News / USA

US Senator Urges Independent Probe of National Security Leaks

Senate Homeland Security and Governmental Affairs Committee Chairman Sen. Joseph Lieberman, I-Conn., on Capitol Hill in Washington, May 23, 2012
Senate Homeland Security and Governmental Affairs Committee Chairman Sen. Joseph Lieberman, I-Conn., on Capitol Hill in Washington, May 23, 2012
Michael Bowman
An influential U.S. senator has added his voice to a growing chorus urging an independent probe of national security leaks to the news media.The chairman of the Senate Homeland Security Committee, Joseph Lieberman, appeared on U.S. television Sunday.

Last week saw Democratic senators block a Republican motion calling for a special prosecutor to investigate recent disclosures of classified information pertaining to alleged U.S. activities regarding Iran, use of drone aircraft and the war on terror.

Senator Joseph Lieberman, an Independent who nevertheless is part of the chamber’s Democratic majority, is now siding with Republicans on the matter.

"The recent series of leaks are the worst in a long time. I think we are on a slippery slope where people think there is no accountability if you leak. And we have got to change that.  We do need a special counsel," he said.

Lieberman appeared on Fox News Sunday. He said the leaks have harmed U.S. national security.

"An enormous amount of damage has been done to our national security," he said. "In the case of the cyber attack on Iran, if the articles are true, this is the first confirmation of that. Some methods of how it was carried out were telegraphed to the Iranians. I think there is a danger that it may legitimize an Iranian or terrorist counter-cyber attack on us."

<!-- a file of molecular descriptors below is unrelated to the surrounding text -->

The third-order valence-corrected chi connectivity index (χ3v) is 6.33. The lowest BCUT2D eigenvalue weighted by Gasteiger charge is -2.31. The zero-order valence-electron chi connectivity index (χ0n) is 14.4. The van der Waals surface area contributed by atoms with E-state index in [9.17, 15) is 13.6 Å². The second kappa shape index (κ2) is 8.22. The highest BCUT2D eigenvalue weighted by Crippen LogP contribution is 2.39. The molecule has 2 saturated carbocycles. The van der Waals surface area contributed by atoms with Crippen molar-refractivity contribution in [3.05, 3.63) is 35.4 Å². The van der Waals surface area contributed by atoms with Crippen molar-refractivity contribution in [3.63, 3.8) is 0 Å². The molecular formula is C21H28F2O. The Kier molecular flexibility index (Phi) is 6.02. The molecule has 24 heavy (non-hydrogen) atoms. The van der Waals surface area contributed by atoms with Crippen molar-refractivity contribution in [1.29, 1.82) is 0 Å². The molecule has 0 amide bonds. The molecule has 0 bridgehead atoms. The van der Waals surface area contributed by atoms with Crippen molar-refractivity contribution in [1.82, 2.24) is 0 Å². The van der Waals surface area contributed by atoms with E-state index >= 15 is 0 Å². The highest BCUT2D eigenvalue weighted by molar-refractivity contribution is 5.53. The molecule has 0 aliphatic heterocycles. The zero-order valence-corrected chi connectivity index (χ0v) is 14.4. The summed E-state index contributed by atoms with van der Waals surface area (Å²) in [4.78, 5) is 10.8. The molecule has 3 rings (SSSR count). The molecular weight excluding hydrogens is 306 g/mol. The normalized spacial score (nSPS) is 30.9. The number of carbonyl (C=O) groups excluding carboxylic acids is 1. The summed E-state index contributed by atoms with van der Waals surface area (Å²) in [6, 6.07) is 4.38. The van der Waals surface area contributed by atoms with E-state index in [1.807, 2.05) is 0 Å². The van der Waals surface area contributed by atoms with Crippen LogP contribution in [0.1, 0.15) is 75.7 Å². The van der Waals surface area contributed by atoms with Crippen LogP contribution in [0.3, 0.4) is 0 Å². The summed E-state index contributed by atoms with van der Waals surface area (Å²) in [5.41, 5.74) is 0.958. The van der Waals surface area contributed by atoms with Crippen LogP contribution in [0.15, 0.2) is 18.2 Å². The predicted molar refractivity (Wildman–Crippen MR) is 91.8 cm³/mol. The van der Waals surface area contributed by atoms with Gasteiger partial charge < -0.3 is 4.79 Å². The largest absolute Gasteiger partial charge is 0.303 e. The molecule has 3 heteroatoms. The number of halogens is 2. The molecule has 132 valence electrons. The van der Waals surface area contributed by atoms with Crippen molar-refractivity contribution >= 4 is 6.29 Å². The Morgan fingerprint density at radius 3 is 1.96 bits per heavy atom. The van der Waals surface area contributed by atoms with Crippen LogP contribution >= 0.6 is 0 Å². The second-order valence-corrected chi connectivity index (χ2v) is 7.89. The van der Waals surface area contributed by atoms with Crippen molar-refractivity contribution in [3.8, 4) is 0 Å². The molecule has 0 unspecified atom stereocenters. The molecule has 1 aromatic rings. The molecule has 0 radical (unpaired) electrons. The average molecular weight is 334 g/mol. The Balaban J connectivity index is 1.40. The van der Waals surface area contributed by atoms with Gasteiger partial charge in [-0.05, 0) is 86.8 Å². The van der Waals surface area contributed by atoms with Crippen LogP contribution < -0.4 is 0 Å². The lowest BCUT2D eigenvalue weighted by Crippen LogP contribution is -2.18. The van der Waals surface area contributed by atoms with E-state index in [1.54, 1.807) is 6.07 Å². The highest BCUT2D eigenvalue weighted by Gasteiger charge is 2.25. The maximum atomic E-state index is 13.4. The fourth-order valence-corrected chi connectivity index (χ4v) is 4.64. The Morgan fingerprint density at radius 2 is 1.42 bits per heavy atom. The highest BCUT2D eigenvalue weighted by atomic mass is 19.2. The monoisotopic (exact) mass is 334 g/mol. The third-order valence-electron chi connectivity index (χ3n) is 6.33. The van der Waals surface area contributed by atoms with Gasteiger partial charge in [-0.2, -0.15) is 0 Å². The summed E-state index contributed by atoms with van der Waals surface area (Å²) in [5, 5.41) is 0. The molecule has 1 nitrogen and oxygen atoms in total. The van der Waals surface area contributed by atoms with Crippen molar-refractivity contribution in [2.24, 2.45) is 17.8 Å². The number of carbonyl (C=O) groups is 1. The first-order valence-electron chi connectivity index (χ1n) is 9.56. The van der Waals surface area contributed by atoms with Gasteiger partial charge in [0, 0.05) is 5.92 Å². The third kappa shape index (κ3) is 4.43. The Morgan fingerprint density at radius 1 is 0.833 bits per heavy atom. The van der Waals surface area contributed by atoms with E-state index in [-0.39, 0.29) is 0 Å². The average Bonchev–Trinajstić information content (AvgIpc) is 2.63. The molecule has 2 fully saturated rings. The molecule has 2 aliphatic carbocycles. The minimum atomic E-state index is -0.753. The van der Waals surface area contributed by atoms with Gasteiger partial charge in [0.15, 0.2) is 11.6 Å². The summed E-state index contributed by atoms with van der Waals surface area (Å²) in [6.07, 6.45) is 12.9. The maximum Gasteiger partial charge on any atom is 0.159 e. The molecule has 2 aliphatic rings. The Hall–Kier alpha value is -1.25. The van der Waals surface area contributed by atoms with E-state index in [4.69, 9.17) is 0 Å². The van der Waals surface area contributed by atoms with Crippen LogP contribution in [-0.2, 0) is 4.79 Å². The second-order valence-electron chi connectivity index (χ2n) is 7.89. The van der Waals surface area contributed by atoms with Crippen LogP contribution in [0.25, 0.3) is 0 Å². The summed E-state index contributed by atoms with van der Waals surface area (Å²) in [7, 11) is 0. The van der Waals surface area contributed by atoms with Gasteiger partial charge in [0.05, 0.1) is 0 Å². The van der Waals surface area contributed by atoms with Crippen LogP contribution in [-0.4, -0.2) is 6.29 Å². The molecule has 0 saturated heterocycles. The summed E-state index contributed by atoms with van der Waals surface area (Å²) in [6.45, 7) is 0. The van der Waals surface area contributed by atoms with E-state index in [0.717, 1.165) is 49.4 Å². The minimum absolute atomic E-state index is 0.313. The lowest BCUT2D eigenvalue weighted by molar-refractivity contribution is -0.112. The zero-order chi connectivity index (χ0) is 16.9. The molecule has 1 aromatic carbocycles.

Attorney General Eric Holder has appointed federal prosecutors to probe the matter. Echoing many Republican lawmakers, Senator Lieberman said, in order to avoid the appearance of a conflict of interest, the investigation should be removed from the control of the Obama administration's Justice Department.

A top White House adviser, David Plouffe, disagreed.

"What you have here is a situation where an investigation has been announced by two United States attorneys, including an appointee of [former] President Bush," he said. "We ought to let that investigation proceed rather than turning this into some game of distraction. Let us let that investigation happen. Let the facts come out."

Some White House critics have suggested sensitive material was leaked to bolster public awareness and approval of President Barack Obama’s national security record as he runs for re-election. Plouffe dismissed the allegation, saying the president’s record on foreign affairs, from the death of al-Qaida leader Osama bin Laden to ending the Iraq war, needs no embellishment.

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